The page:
In a decision handed down just before Christmas, the European Court of Justice in Air France – KLM  EUECJ C-250/14 found that Air France was liable to VAT on unused air transport tickets – also described as “no-shows”. The same issue was considered in Australia in 2012 where the High Court in Commissioner of Taxation v Qantas Airways Ltd  HCA 41 found that GST was payable.
The Court approached the question on the basis a supply of services, such as air passenger transport, is subject to VAT where:
- first, the sum paid by a passenger to an airline company, in the context of the legal relationship constituted by the transport contract, is directly linked with an identifiable service for which it constitutes the remuneration; and
- secondly, that service is performed.
In respect of the first dot-point, the Court observed that it had previously found that the services provided in performance of obligations arising from a contract to transport passengers by air are the checking-in and the boarding of passengers, the on-board reception of those passengers at the place of take-off agreed in the transport contract, the departure of the aircraft at the scheduled time, the transport of the passengers and their luggage from the place of departure to the place of arrival, the care of passengers during the flight, and, finally, their disembarkation in conditions of safety at the place of landing and at the time scheduled in that contract.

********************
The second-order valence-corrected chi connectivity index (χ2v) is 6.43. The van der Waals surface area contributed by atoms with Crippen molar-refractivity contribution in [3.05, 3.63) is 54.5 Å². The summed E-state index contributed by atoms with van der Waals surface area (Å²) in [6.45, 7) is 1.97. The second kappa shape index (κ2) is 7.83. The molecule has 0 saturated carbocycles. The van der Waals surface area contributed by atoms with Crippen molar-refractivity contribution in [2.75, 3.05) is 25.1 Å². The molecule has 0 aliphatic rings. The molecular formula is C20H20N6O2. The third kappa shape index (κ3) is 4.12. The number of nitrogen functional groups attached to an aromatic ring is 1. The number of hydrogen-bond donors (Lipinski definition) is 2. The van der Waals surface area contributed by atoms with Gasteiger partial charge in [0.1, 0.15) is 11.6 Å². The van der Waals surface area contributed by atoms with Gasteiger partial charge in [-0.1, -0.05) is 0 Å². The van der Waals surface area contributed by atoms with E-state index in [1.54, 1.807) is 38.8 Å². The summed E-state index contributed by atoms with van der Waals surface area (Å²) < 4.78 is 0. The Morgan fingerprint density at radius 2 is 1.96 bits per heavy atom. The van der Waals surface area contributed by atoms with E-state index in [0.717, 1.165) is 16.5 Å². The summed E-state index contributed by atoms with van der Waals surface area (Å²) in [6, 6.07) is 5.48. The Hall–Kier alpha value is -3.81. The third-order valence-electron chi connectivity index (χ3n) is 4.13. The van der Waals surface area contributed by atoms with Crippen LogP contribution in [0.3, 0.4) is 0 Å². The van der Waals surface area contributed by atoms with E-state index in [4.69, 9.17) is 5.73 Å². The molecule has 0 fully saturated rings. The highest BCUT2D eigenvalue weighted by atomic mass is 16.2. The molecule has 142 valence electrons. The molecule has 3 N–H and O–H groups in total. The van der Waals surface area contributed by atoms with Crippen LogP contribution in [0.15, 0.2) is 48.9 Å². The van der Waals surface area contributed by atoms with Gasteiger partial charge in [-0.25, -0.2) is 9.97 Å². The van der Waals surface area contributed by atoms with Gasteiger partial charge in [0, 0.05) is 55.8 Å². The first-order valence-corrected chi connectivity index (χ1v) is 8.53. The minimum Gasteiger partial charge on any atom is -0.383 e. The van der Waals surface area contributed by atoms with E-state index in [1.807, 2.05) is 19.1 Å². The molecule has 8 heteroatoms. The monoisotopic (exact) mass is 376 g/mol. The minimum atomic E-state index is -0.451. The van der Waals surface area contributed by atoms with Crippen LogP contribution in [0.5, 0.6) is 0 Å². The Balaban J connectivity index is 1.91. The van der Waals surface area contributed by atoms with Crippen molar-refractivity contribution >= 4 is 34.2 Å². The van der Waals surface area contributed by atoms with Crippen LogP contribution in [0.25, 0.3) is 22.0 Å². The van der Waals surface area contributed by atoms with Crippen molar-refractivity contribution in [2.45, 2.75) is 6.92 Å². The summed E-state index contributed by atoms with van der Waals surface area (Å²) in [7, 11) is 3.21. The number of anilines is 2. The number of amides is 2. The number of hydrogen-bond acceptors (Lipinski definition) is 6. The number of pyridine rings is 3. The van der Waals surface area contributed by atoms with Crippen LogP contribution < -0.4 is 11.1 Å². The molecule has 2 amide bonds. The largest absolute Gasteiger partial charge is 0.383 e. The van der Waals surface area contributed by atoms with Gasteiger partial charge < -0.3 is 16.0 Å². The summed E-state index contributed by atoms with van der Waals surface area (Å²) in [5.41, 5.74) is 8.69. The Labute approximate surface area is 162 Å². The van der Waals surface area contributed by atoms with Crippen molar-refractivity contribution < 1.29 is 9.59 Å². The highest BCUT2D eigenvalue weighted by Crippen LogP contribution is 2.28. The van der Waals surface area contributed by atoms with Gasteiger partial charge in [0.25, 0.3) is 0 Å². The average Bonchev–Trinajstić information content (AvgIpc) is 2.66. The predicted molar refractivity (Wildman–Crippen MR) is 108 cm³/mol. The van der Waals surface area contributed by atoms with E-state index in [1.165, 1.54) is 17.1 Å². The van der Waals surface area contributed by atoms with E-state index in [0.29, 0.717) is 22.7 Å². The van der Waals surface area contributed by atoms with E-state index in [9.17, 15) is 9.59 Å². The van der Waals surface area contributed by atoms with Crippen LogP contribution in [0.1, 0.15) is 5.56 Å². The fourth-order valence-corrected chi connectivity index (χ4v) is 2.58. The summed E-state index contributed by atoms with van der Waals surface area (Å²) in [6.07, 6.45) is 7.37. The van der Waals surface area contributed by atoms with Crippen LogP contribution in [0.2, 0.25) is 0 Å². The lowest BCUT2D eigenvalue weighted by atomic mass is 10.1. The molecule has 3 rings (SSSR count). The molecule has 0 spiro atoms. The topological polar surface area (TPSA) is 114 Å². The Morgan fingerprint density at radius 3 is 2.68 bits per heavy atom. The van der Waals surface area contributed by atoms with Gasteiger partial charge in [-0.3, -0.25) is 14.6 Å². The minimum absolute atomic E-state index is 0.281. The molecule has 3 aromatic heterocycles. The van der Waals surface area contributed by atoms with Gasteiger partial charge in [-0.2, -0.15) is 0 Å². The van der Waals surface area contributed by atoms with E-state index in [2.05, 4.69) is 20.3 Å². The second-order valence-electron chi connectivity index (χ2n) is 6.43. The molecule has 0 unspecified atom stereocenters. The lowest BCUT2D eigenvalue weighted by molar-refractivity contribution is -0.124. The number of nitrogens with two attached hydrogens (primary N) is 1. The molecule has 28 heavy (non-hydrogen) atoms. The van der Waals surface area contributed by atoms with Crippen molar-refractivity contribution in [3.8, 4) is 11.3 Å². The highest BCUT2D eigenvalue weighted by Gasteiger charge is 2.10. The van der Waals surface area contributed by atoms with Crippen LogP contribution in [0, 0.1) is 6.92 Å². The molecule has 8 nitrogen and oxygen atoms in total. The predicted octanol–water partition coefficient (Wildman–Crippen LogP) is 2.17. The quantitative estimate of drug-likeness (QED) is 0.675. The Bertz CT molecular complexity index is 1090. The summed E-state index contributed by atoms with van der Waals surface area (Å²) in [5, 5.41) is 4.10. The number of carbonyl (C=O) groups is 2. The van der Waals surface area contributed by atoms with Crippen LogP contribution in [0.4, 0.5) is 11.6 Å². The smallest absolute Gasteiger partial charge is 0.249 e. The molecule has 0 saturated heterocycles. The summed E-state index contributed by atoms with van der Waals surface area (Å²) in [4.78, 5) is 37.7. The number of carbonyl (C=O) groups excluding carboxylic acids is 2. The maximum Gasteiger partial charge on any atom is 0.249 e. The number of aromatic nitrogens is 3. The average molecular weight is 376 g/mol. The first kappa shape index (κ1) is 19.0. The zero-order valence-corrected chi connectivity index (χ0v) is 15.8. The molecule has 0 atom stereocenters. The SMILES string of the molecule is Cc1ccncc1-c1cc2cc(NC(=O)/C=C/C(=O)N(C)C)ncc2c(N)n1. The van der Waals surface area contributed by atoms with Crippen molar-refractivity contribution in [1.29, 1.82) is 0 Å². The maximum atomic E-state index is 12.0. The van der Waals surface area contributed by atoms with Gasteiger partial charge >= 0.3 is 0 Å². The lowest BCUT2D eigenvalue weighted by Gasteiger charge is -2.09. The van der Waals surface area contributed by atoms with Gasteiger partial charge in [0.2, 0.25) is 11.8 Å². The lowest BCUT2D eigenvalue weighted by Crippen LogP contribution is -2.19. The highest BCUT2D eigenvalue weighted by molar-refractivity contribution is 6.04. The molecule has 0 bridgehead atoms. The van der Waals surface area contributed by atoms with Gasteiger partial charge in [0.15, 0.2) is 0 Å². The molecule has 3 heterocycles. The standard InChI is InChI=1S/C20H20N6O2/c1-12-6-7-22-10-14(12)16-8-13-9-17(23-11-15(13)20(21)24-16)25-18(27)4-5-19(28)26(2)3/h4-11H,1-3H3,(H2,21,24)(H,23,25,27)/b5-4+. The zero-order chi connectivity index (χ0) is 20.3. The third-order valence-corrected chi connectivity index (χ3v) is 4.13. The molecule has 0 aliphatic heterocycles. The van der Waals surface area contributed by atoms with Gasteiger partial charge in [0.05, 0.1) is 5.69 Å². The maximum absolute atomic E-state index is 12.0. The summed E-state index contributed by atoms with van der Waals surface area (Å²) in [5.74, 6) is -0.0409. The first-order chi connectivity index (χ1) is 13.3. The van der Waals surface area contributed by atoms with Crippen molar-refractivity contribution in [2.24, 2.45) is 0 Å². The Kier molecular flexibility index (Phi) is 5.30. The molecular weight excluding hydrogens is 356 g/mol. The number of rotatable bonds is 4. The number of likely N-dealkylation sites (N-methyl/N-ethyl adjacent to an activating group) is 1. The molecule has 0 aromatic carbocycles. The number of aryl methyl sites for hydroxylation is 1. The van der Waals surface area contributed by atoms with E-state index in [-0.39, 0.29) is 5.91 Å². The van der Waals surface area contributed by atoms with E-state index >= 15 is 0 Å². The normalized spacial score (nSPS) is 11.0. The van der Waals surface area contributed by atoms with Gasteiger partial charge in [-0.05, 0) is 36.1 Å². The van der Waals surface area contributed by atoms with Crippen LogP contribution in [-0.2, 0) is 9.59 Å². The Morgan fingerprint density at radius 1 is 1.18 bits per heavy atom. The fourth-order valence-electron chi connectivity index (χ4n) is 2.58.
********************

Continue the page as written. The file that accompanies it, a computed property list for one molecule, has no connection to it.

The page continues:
In respect of the second dot-point, the Court observed that it was possible to perform those services only if the passenger of the airline company turns up on the agreed date and at the agreed place of boarding, the customer’s right to performance of those services being given by the company until the time of boarding, according to the conditions set out in the contract to transport passengers concluded when the ticket was purchased.
Nevertheless, the Court found that the consideration for the ticket consisted of the passenger’s right to benefit from the performance of obligations arising from the transport contract, regardless of whether the passenger exercises that right, since the airline company fulfilled the service by enabling the passenger to benefit from those services.
The finding of the Court is similar to that of the majority of the High Court in Qantas, where the taxable supply was identified as being “at least a promise to use best endeavours to carry the passenger and baggage, having regard to the circumstances of the business operations of the airline”, with the fare being consideration for that supply. In the context of both decisions it did not matter whether the flight was actually taken by the passenger.